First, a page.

By contrast, the six-speed torque converter (or six-sped manual) Mazda 3 shifts less as the super-lean compression ignition cycle relies on more air and less fuel, making the engine feel less restrained but also a little less flexible. There’s no way to avoid the fact that the Skyactiv-X produces lower (224Nm) of torque at higher revs than its turbo rivals, so it does need to be worked a little harder.
Buyers who prefer the simplicity of a conventional auto or manual will appreciate the fact that this car avoids the complexities of a double-clutch gearbox or the need for a turbocharger.
The rest of the Skyactiv-X driving experience is essentially a mirror of the near-identical G25 Astina grade. That means the Mazda 3 X20 enjoys safe, secure, and sporty handling, with particularly feelsome steering. This is a car that makes you want to seek out a great country road: you can tell the same people work on the MX-5 as the Mazda 3.
However, it’s not all rosy, dynamically-speaking. We’ve consistently felt that the new Mazda 3 hatchback’s front suspension is way too stiff, juddering over Sydney’s uneven road surfaces in a manner that is at times uncouth. The sedan is a bit softer in the front end and seems to mostly solve this problem.
Both Mazda 3 body styles – hatch and sedan – are remarkably quiet on the road, with excellent levels of sound insulation making them feel quite luxurious while cruising, allowing you to make the best of the cracking twelve-speaker Bose audio system.
Impressively, despite needing to be revved a little higher than turbocharged rivals, the Mazda 3 Skyactiv-X manages to basically match the likes of the Golf and Focus for real-world fuel economy when driven normally – and the Mazda is actually more economical when driven very hard. That said, the Skyactiv-X doesn’t quite live up to the promise of diesel-like economy in a petrol-powered vehicle.
We managed about 5.5L/100km on the highway and about 7L/100km in stop-start town traffic – combine the two in a normal pattern of driving and you’ll see figures in the mid- to high-sixes. That wasn’t driving particularly carefully or economically, nor driving the vehicle hard. It’s a realistic set of numbers.
That means the Skyactiv-X engine makes it easy to reduce your real-world fuel consumption when compared to the standard Mazda 3 2.5-litre, which uses about 6L/100km on the highway and about 8L/100km in town.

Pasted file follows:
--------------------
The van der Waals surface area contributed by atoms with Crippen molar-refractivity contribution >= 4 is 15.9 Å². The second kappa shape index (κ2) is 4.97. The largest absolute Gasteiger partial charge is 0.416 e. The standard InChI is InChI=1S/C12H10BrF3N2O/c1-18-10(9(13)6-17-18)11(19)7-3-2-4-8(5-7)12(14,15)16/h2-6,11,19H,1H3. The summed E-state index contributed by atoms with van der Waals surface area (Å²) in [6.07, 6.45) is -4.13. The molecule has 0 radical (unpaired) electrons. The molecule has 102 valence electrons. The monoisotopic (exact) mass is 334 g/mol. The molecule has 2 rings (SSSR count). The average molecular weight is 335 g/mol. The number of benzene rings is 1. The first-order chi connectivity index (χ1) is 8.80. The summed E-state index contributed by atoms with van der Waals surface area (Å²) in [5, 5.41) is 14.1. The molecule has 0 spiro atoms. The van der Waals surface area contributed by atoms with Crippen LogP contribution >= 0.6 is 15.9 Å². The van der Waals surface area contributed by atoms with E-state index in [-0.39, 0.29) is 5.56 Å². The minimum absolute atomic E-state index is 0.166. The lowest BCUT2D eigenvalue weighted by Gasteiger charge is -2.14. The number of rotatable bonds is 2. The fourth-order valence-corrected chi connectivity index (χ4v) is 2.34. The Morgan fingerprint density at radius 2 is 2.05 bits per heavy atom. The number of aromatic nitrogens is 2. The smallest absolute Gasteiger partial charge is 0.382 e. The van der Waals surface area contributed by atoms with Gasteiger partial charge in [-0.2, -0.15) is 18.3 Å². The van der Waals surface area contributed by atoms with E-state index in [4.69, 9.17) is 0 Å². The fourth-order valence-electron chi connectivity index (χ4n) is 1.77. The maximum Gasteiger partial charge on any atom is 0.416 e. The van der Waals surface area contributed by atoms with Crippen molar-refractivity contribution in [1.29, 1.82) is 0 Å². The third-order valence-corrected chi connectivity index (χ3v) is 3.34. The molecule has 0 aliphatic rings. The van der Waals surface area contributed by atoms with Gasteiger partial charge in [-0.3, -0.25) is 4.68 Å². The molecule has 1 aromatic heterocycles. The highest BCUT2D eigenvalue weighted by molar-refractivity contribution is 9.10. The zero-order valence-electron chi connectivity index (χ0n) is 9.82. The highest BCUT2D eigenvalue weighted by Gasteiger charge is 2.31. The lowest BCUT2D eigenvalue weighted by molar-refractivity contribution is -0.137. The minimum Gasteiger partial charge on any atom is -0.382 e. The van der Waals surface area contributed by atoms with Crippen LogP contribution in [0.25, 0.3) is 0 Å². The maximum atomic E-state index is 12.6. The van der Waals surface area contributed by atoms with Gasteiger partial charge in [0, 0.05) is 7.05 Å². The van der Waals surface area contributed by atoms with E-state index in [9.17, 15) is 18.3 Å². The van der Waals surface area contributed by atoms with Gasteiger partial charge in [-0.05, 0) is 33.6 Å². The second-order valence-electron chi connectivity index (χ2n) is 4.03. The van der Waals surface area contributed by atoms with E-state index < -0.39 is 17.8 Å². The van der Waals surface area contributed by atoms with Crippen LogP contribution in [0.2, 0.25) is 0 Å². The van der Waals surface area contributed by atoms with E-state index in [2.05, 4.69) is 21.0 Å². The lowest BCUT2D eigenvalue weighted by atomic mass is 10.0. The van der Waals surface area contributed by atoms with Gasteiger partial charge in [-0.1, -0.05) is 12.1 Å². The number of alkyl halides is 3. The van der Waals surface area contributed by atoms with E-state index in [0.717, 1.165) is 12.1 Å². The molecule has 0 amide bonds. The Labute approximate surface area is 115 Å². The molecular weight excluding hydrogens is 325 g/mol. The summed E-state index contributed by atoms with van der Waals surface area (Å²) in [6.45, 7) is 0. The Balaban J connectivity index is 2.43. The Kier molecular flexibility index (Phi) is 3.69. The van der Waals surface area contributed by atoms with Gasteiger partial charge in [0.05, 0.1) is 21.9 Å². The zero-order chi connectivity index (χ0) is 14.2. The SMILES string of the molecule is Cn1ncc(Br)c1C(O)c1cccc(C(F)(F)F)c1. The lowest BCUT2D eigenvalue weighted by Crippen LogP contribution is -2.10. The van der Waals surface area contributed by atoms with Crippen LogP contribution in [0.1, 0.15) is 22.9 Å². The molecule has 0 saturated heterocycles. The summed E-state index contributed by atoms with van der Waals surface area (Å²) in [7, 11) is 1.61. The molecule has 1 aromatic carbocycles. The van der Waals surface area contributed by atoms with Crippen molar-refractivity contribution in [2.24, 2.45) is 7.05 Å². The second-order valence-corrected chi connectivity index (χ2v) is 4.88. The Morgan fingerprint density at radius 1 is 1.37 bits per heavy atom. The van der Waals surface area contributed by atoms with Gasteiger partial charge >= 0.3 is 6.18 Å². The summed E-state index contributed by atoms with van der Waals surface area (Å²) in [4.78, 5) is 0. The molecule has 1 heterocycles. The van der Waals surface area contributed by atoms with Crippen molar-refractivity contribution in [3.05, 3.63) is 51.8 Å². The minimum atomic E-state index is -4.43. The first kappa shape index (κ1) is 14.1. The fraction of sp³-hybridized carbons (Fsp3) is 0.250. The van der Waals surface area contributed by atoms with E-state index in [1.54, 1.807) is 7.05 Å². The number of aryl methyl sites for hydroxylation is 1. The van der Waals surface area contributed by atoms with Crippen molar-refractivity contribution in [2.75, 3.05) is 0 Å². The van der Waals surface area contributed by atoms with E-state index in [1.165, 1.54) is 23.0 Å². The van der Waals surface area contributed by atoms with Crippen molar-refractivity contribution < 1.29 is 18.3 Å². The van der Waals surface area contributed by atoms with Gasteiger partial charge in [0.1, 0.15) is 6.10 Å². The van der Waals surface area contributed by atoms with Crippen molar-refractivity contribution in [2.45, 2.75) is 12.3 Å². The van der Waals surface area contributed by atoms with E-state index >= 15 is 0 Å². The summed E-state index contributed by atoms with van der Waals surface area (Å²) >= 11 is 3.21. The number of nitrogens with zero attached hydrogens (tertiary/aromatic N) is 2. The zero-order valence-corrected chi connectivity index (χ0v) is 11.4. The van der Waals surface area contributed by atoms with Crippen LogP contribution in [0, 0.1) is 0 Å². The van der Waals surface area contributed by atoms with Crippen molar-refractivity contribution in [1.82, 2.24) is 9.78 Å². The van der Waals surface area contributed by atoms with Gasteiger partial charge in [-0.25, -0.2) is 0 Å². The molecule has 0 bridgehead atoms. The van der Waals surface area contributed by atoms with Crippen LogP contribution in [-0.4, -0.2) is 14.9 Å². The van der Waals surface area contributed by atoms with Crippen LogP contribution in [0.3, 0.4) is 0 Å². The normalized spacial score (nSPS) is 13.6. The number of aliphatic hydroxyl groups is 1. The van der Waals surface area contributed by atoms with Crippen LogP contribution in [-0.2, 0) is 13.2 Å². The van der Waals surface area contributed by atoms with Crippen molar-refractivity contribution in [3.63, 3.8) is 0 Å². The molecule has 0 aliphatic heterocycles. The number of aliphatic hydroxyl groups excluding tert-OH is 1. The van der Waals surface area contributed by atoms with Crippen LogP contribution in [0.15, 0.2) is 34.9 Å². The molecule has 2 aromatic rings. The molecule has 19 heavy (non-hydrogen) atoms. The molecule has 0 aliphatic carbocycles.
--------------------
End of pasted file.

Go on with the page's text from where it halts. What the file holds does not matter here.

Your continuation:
However, those improvements don’t really add up to an economic argument in favour of purchasing the Skyactiv-X. Like any brand new technology, Mazda needs to recoup high levels of research and development spending, so initially, buying the X20 engine seems pretty expensive.
At launch, the new Skyactiv-X engine is only available in the highest specification of the Mazda 3, which is badged Astina. The X20 Astina costs $40,590 as a manual (about $45,000 driveaway), or $41,590 with an automatic (about $46,000 driveaway).
Over and above the regular G25 Astina model, which utilises a 140kW/250Nm 2.5-litre naturally aspirated ‘non-X’ engine, the Skyactiv-X costs $3,350 more, but carries the same set of features. The differences are all in the engine and mild hybrid system.
It does mean that the X20 Astina gets all the best Mazda 3 features as standard. Outside, you’ll recognise an Astina by its 18-inch wheels (black on the hatch, silver on the sedan). There’s also automatic adaptive LED headlights, a sunroof, and reverse tilt-down auto-folding mirrors. Inside, the seating is leather (black or burgundy for the hatch, black or white for the sedan), with heating for the front seats and steering wheel. The driver enjoys a 10-way power adjustable seat with two-position memory that is also linked to the mirrors.
Tech-wise, the Astina grade carries the same 8.8-inch widescreen Mazda Connect display as all Mazda 3s, with navigation, DAB radio, wired Apple CarPlay, and wired Android Auto. You also get a 12-speaker Bose stereo, a seven-inch digital driver display, paddle shifters, and full keyless entry and start. Rear seat passengers will appreciate the second-row air vents and flip-down armrest.
Safety-wise, Astina variants get all the fruit, including a full autonomous emergency braking including in reverse gear, a 360-degree parking camera, radar cruise control, lane keep assist, rear cross traffic alert, blind spot monitoring, and driver fatigue detection.
There is also traffic sign recognition, and Cruising and Traffic Support, which lends the Mazda 3 low-speed semi-autonomous driving capabilities. You also get front and rear parking sensors.
Of course, if you’re not all that interested in the mechanical element to this new engine, all the same goodies are available on the standard G25 Astina, which is priced at $37,240 for the manual (about $42,000 driveaway), or $38,240 for the automatic (about $43,000 driveaway).
That’s really up to you. If you’re the kind of person that loves to be on the cutting edge of technology, loves the look of the new Mazda 3 and also wants to do their bit to cut fuel use and help our environment, then your worlds might all align in the 2020 Mazda 3 X20 Astina.
There is no getting around the fact that, at launch, the Skyactiv-X powertrain is expensive and beyond most people’s budget when shopping for a mainstream small vehicle. Thankfully for Mazda, the new 3 is so good that it can pretty much carry off near-luxury pricing.
The biggest problem for the X20 is that you can get all the same equipment with a more conventional petrol engine. That said, with a ballpark take-rate of 2 or 3 per cent on the X20, this car’s niche status won’t be upsetting anybody.
Certainly, we’d recommend sampling both the G25 petrol and the X20 Skyactiv-X petrol if you are looking into a Mazda 3 Astina – if only to try out this substantial leap in combustion engine technology – and congratulations to Mazda on pushing innovation forward in this segment.
Key specs (as tested)